Other benefits and advantages may also flow from the practice of this invention. For instance, it has been discovered that this invention enables the operation of the panel at significantly higher pressure without a substantial decrease in memory margin. The use of higher pressures is often desired in order to reduce the degradation of panel characteristics caused by sputtering.
1. In a gaseous discharge display/memory device comprising an ionizable gaseous medium in a gas chamber formed by a pair of opposed dielectric material charge storage members backed by electrode members, the electrode members behind each dielectric material member being transversely oriented with respect to the electrode members behind the opposing dielectric material member so as to define a plurality of discharge units, the improvement wherein the gaseous medium consists essentially of neon and about 0.0l to about 10 percent atoms of xenon so as to provide the device with an optimum memory margin.
2. The invention of claim 1 wherein the gaseous medium consists essentially of neon and about 0.05 to about 5 percent atoms of xenon.
3. The invention of claim 1 wherein the gaseous medium consists essentially of neon and about 0.05 to about 0.5 percent atoms of Xenon.
4. The invention of claim 1 wherein there is incorporated into the gaseous medium a buffering quantity of helium.
5. The invention of claim 4 wherein the charge storage portion of each dielectric member is coated with at least one layer of at least one member selected from oxides of lead, aluminum, titanium, zirconium, hafnium, silicon and Group A.
6. A gas discharge display/memory device comprising in combination, a pair of spaced-apart nonconductive support members, a pair of conductor arrays arranged one on each of the confronting surfaces of said support members, the arrays being in transverse relative orientation so as to provide a series of crosspoints therebetween, each defining a discharge unit, a thin dielectric material coating on the confronting surfaces of each of the support members and conductor arrays defining therebetween a sealed gas chamber with said discharge units in open photonic communication, and an ionizable gaseous medium contained in said chamber, said dielectric material coating being adapted to insulate said conductor arrays from said ionizable gaseous medium contained in said chamber and for storing charges emitted by gaseous discharge, and said ionizable gaseous medium consisting essentially of neon and about 0.01 to about percent atoms of xenon so as to provide the device with an optimum memory margin.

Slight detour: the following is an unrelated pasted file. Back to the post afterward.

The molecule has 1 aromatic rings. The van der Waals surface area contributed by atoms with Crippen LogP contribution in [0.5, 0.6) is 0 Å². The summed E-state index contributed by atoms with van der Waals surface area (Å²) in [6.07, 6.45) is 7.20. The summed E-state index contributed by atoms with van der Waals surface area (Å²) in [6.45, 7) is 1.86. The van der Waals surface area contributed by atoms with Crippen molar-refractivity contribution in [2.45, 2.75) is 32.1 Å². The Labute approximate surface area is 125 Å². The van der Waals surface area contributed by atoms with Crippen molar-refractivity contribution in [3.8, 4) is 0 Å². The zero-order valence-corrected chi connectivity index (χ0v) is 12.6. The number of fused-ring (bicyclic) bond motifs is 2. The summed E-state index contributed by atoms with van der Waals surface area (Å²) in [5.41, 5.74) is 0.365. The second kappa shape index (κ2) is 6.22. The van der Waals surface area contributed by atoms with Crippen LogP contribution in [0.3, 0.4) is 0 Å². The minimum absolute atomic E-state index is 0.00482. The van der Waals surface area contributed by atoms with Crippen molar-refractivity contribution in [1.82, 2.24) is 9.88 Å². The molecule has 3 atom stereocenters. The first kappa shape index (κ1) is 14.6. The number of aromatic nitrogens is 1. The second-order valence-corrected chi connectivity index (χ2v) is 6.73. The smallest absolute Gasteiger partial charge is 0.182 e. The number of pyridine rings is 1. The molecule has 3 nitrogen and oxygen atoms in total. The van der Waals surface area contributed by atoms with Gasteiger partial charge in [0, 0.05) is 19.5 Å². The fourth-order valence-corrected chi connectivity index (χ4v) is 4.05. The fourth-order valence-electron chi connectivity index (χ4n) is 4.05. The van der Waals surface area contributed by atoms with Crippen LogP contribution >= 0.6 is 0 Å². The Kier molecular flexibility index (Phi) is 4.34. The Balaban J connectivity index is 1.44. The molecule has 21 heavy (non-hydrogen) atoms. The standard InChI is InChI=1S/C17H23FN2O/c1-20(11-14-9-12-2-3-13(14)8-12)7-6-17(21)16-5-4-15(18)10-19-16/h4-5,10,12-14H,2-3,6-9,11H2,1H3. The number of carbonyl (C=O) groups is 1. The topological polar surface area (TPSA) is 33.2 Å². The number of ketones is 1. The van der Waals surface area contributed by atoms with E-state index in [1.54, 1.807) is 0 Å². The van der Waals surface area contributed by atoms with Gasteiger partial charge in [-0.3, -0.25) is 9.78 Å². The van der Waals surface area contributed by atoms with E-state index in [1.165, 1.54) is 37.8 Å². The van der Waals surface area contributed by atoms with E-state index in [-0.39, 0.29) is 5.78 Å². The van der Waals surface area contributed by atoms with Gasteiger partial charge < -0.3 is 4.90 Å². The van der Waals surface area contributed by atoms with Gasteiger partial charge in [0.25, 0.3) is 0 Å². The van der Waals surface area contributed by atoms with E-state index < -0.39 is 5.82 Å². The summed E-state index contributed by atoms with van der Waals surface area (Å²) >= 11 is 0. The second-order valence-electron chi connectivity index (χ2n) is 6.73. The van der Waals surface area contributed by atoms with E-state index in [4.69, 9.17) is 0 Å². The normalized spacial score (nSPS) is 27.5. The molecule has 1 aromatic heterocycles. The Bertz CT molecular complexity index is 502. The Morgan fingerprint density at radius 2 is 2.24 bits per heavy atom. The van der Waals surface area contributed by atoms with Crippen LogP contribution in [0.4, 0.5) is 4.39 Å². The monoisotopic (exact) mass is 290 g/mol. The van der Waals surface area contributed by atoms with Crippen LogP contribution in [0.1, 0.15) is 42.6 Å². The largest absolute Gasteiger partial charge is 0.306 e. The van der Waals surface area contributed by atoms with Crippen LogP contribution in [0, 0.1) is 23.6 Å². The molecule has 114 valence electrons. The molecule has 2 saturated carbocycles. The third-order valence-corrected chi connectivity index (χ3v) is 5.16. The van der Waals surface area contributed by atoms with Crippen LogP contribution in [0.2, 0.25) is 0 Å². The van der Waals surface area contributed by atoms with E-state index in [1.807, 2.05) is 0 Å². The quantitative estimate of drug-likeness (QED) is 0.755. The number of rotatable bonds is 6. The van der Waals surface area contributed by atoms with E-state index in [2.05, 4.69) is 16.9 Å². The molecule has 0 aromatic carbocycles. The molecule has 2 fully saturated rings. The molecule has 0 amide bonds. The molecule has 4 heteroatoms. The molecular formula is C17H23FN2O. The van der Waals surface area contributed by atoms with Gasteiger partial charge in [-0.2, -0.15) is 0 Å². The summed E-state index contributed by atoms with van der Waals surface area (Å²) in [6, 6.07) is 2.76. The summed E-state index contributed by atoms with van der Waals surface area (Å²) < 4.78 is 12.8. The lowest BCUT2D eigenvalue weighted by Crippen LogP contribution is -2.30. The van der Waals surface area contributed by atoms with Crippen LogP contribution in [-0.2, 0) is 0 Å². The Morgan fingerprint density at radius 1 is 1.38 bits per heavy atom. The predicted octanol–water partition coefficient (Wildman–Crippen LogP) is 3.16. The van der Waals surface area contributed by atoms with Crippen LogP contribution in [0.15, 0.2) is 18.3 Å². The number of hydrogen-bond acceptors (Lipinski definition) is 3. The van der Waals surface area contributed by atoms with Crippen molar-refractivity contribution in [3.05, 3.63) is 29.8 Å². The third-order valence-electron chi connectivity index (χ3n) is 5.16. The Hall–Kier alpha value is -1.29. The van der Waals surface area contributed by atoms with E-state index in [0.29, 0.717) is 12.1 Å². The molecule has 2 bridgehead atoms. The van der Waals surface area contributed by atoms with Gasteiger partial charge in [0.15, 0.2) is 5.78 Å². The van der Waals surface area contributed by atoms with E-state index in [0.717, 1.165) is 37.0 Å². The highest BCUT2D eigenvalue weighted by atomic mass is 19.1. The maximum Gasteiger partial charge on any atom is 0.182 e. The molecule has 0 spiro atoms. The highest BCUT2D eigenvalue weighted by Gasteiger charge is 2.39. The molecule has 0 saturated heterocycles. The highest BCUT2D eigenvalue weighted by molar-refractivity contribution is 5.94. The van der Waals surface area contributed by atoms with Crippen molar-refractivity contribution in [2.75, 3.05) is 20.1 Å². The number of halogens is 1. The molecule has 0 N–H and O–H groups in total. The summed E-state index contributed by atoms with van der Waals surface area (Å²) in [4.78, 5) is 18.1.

7. The invention of claim 6 wherein the gaseous medium consists essentially of neon and about 0.05 to about 5 percent atoms of xenon.
8. The invention of claim 6 wherein the gaseous medium consists essentially of neon and about 0.05 to about 0.5 percent atoms of xenon.
9. The invention of claim 6 wherein there is incorporated into the gaseous medium a buffering quantity of helium.
10. The invention of claim 6 wherein the charge storage portion of each dielectric member includes a coating containing at least one member selected from oxides of lead, aluminum, titanium, zirconium, hafnium, silicon and Group HA.
1 1. In a process for the manufacture of a gaseous discharge display/memory device wherein a gas chamber is formed by assembling a pair of opposed dielectric material charge storage members in spaced and sealed relationship and electrode members behind each dielectric material charge storage member, the electrode members behind one dielectric material being transversely oriented with respect to the electrode members behind the opposing dielectric material so as to define a plurality of discharge units, the improvement which comprises filling the gas chamber with an ionizable gaseous medium consisting essentially of neon and about 0.01 to about 10 percent atoms of xenon so as to provide the device with an optimum memory margin.
12. The invention of claim 11 comprising the further step of adjusting the pressure of the gaseous medium within the device so as to obtain the optimum dynamic operating life of the device while maintaining said optimum memory margin.
13. The invention of claim 11 wherein the gaseous medium has incorporated therein a buffering quantity of helium.
14. The invention of claim 13 wherein the gaseous medium consists essentially of neon and about 0.05 to about 05 percent atoms of xenon.